“The traditions, the secret societies and the history of how New Orleans and Mardi Gras came to be as integral to each other as red beans and rice” (Blogcritics).
New Orleans is practically synonymous with Mardi Gras. Both evoke the parades, the beads, the costumes, the food—the pomp and circumstance. The carnival krewes are the backbone of this Big Easy tradition. Every year, different krewes put on extravagant parties and celebrations to commemorate the beginning of the Lenten season. Historic krewes like Comus, Rex, and Zulu that date back generations are intertwined with the greater history of New Orleans itself. Today, new krewes are inaugurated and widen a once exclusive part of New Orleans society. Through careful and detailed research of over three hundred sources, including fifty interviews with members of these organizations, author and New Orleans native Rosary O’Neill explores this storied institution, its antebellum roots and its effects in the twenty-first century.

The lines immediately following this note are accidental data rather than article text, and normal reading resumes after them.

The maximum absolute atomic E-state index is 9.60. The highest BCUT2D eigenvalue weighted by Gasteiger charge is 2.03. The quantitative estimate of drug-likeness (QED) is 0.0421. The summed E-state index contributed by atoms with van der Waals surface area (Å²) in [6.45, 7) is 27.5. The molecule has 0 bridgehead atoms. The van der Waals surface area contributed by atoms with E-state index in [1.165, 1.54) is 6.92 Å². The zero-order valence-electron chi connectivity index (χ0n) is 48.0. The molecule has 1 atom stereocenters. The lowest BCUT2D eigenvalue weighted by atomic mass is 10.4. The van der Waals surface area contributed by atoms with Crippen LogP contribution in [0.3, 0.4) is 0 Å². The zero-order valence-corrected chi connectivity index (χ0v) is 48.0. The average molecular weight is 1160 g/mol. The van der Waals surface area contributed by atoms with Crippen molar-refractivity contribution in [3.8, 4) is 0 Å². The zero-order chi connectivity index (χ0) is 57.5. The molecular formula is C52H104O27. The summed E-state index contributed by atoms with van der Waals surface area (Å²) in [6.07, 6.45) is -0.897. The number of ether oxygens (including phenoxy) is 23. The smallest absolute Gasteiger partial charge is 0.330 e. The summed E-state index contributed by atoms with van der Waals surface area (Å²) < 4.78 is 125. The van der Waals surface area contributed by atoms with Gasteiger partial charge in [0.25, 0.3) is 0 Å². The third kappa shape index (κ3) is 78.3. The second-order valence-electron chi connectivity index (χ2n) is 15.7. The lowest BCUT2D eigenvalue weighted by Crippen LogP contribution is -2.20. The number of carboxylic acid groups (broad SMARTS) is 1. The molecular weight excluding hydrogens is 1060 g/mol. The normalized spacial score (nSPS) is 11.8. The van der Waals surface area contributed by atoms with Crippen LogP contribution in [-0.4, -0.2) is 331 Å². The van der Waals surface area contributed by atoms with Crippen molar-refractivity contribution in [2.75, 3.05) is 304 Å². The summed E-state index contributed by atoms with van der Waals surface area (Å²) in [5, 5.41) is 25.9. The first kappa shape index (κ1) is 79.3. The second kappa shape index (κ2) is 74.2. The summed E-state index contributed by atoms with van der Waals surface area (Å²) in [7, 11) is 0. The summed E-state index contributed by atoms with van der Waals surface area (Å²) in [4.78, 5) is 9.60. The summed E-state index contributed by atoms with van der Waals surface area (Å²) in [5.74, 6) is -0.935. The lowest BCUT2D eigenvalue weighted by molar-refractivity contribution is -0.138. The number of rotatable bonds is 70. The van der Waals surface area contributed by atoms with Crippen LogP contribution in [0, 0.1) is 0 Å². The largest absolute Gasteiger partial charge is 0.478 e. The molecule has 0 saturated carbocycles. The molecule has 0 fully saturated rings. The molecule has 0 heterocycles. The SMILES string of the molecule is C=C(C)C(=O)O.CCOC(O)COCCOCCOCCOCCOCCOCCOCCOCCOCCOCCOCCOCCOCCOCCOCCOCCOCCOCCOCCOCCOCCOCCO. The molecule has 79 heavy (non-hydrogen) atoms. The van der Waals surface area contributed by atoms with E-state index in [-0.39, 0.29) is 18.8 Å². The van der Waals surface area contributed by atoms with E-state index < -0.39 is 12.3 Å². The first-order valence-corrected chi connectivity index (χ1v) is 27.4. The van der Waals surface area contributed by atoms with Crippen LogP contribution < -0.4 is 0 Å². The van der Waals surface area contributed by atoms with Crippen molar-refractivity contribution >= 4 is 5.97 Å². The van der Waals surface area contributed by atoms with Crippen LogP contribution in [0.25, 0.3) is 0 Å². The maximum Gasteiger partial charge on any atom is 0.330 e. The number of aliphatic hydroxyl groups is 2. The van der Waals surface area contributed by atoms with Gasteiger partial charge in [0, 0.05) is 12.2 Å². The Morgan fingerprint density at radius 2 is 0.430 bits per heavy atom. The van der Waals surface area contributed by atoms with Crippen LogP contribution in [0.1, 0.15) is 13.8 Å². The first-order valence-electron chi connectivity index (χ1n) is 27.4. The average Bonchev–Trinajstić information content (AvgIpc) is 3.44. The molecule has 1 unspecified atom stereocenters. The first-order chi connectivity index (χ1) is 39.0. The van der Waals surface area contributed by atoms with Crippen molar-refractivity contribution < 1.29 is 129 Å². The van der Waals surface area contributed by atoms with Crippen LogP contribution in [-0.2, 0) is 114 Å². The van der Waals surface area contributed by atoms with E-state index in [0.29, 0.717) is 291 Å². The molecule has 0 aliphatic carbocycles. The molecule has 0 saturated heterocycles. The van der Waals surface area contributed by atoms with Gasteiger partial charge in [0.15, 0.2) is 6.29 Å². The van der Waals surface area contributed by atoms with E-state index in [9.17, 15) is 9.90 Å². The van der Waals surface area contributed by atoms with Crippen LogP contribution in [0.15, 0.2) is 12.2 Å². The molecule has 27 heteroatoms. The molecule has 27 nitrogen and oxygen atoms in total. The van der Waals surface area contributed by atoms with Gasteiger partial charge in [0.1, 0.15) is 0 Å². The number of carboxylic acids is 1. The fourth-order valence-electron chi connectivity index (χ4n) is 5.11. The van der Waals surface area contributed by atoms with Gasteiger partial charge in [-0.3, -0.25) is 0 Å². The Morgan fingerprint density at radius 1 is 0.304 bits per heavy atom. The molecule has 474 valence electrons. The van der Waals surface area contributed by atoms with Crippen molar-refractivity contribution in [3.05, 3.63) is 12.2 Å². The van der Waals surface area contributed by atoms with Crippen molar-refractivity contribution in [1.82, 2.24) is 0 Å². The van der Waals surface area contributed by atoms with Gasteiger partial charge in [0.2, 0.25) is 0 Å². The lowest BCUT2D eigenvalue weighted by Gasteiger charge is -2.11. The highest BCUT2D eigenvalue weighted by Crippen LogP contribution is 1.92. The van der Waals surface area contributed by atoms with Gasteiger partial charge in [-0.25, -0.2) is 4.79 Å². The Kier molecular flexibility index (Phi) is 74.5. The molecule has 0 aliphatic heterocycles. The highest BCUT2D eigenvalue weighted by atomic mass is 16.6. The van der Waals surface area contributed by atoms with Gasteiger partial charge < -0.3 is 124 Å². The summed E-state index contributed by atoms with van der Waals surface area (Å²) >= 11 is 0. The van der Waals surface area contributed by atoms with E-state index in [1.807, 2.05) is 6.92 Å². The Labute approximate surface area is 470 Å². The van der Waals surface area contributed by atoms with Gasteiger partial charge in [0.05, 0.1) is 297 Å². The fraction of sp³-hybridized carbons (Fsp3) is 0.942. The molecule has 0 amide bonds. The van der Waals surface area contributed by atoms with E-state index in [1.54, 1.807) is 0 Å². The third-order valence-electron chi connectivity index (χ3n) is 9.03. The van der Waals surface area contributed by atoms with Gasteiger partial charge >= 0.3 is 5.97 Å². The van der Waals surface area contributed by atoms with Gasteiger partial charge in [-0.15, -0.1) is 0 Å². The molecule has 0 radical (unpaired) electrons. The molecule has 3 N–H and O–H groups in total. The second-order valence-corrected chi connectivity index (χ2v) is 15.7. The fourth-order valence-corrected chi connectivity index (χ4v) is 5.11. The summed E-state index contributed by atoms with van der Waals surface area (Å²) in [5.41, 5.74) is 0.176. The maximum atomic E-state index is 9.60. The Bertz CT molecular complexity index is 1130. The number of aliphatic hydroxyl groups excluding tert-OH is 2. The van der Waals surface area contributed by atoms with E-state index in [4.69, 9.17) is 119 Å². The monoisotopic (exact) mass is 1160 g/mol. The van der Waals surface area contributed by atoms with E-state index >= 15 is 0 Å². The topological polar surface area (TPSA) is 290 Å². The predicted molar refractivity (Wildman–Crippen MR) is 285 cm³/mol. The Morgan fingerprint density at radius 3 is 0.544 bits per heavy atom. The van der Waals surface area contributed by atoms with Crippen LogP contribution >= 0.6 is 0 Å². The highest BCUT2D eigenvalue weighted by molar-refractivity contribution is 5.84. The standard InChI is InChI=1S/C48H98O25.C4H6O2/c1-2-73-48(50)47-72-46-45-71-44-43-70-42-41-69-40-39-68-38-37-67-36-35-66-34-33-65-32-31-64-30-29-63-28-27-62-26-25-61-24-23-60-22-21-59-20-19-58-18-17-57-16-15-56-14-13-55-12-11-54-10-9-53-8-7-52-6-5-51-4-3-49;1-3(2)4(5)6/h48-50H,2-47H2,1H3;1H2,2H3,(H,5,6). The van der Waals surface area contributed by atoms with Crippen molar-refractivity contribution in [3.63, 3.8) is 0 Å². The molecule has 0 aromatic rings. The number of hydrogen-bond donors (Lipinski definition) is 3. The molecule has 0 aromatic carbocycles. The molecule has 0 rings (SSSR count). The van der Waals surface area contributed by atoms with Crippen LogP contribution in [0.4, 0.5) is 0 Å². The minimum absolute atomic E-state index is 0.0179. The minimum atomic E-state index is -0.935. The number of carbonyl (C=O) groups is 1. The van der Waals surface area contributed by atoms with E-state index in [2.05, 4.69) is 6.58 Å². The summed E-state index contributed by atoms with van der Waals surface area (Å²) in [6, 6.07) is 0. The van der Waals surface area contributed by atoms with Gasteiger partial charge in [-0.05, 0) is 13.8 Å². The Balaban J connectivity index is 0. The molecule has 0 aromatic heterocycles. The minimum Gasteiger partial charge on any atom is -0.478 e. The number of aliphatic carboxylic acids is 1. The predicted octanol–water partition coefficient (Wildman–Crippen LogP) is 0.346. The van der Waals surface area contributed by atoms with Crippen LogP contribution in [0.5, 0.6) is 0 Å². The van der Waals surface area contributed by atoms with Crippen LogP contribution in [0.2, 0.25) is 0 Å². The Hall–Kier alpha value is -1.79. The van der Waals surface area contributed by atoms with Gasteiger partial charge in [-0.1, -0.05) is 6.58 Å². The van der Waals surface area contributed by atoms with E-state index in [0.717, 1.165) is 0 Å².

“[A] spirited and richly illustrated account.” —New York Theatre Wire